Friday, September 14, 2012


Who was it that said "the only constant in life is change"? Whoever it was, they hit the nail on the head.  You might say that is what this blog "seasonality" is all about, although it has undergone a few slight focus shifts from time to time.

When I first got bit by the writing bug, it was because of that spark that went off the day I stood staring at a shelf-full of my favorite books -- the ones that later became the basis for my Year of Reading Dangerously give-away -- and realized that they all shared a common underlying theme. The authors were all people I looked up to because they seemed to have figured out what it meant to be "living the good life." What I realized that day was that they all embraced the changing seasons, each in their own unique way, and their lives were better for it. This spurred me to go back and read the books again, highlighting examples of this "seasonality" concept of mine, and somewhere along the way things just clicked into place. I knew this was how I was meant to live, and I knew just where I was meant to do it.

I wrote a few goofy little articles about seasonality when I was still living in the 'burbs. They were about  adding seasonal touches to your cooking and decorating, and about using perennials in your garden, so that it changed with the seasons. I envisioned them as a sort of tutorial for young people who were just starting out on their own, and I thought I might turn them into a little pamphlet called Seasonality: A Beginner's Guide to Living the Good Life. When John eventually set me up with that newfangled thing called a "blog", that's the name I decided to give it, and I included these silly stories at the beginning as a sort of pre-qual, to show how I got started down this path. John was the only photographer in the family at the time, so I did my best to come up with a few illustrations using my landscape design tools and markers.

When we bought this house and started coming here on weekends, I fell into the habit of going out on the porch to watch the sun come up. I discovered that things which were bothering me had a way of sorting themselves out there in that rocker, as I sat watching our delightful view change with the seasons. Also, the various adventures that occurred here would cause little stories to take shape in my head whenever I was out there - stories which begged to be shared with friends and family. In a way, they were a lot like those letters home I used to write when we lived overseas. I began putting them on the blog as well, since it was a whole lot easier than sending letters to everyone. Our transition from big-city-suburbanites to Hill Country characters involved more than a few mishaps at first, and it taught us a whole lot about good old-fashioned common sense ,which is why I eventually changed the blog's name to Seasonality: A Common Sense Approach to Living the Good Life.

Hard to believe we will have owned this house nine years come December, and that today is my five year blogging anniversary. An awful lot has changed in that time. We went from living in a big house with our two kids, to having a town house plus a weekend house, and then to just having this one. We went from both working and living together full-time in Houston, to John working in Houston, me being a volunteer here in Wimberley, and each having one kid live with us at various points, to both being retired and living here together as empty-nesters. My passions grew from decorating and gardening to include writing, local foods, cooking, veggie growing, art journalling, knitting...and the list just keeps getting longer! We went from feeling like we were invincible and would live forever, to facing up to the truth -- that our time here is limited, and best be savored.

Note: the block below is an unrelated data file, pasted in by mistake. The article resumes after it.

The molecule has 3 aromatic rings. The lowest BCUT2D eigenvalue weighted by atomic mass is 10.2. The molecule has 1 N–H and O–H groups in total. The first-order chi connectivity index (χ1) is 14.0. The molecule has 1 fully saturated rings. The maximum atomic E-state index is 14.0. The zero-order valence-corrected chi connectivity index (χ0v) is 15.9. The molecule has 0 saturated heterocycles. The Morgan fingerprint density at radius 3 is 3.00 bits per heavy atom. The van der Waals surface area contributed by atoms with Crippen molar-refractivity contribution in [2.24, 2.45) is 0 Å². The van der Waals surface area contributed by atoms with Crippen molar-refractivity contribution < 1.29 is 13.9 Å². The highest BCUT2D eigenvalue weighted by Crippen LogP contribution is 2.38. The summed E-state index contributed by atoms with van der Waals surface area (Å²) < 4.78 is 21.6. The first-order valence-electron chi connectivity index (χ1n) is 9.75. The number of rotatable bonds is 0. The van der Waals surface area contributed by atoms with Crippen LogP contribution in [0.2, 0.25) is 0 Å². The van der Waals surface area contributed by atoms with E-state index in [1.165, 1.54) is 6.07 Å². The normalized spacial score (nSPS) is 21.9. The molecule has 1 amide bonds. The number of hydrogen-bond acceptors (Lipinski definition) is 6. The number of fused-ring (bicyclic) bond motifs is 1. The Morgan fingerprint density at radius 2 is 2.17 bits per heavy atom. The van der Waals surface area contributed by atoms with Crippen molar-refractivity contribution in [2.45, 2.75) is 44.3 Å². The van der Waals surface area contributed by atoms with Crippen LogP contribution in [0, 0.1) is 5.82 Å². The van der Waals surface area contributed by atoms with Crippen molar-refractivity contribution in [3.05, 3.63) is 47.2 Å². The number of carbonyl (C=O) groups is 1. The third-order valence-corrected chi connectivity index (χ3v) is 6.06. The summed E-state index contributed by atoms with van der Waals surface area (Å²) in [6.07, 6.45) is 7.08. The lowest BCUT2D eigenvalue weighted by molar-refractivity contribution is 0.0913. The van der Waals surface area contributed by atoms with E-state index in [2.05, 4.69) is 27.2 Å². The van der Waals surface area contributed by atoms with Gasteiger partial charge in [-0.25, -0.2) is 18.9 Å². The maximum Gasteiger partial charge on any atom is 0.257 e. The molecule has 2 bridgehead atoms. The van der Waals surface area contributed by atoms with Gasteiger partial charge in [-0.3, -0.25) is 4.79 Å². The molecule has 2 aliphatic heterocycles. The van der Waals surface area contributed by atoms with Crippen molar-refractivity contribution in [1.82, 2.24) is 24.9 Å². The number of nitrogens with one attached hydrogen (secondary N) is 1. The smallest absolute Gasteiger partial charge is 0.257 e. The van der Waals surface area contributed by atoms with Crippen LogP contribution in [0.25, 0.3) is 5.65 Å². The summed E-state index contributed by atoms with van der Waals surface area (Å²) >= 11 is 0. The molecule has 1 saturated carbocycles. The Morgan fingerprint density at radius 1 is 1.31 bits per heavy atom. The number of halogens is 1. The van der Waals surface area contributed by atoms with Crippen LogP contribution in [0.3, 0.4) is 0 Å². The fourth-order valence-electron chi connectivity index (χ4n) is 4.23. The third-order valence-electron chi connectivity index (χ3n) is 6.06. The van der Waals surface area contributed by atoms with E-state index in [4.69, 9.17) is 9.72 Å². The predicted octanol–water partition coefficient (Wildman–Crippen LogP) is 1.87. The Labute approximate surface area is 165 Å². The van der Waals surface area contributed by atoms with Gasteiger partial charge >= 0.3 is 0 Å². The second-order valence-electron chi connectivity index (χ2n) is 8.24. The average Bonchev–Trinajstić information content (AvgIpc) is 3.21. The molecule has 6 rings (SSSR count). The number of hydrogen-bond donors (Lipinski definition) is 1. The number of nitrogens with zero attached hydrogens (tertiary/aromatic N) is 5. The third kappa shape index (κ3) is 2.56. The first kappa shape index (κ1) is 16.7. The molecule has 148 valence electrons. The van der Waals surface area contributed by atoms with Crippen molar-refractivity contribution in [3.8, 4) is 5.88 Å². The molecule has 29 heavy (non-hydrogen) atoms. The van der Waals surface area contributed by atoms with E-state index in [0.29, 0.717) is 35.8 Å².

Yep, if there's one thing constant, it's change, and the key to happiness is learning to embrace it, rather than fight it. Which is why my blog's latest incarnation is Seasonality: Embracing Change. Now all I have to do is figure out what new photograph or artwork I want to replace the banner up at the top with -- something which will embody that spirit. Any suggestions?

Thursday, September 13, 2012


Mission Nuestra Senora del Espiritu
Everybody remembers the Alamo, right? But how many of you remember Col. James Fannin and the Goliad Massacre? On our way to Port Aransas we followed the recommended but somewhat boring route down 37. On the way home, however, John decided to take the scenic route up 183, which took us through the little town of Goliad. The name had a hazy familiarity to it, but didn't really ring any bells until I spotted what looked like a fort.

La Bahia Presidio

A little further down the road we spotted signs for Mission Nuestra Senora del Espiritu. We were kinda hungry so we didn't stop to look around. However, after chatting with our uber friendly host at the cafe on the square, we decided to go back and do a little 'splorin. I'm so glad we did!

According to my friend Wikipedia, the mission and its companion presidio, or fort, were originally established by Spain in 1722, near LaSalle's Fort St. Louis, to convert local native Karankawa Indians to Christianity. After a couple of moves, they ended up amongst the Tamique and Aranama Indians, at their current locations, in 1749. Apparently the Karankawas were not very receptive to their efforts. The first structures were of logs and clay, but the stone and mortar complex was completed in 1758. The mission became the first large cattle ranch in Texas in about 1778, was secularized in 1830, and with most Indians having already left, the premium lands were acquired by local Mexican and American colonists, and the old misson's stones were removed and used for local construction. The remaining structure was used as a public school from 1848 to 1856, and gradually fell into ruin. The mission was restored by the CCC and WPA in 1930, and they even have a picture in the museum, of Eleanor Roosevelt there on the grounds to celebrate it becoming a state park. That's the short sweet version, but a whole lotta stuff happened in the interim. For one thing, it got tossed back and forth like a volley ball each time Texas came under a new flag (we've been under six, if you recall), with mucho blood being shed in the process. La Bahia later changed its name to Goliad, thought to be an anagram of Hidalgo (minus the silent H), the father of Mexico's independence from Spain.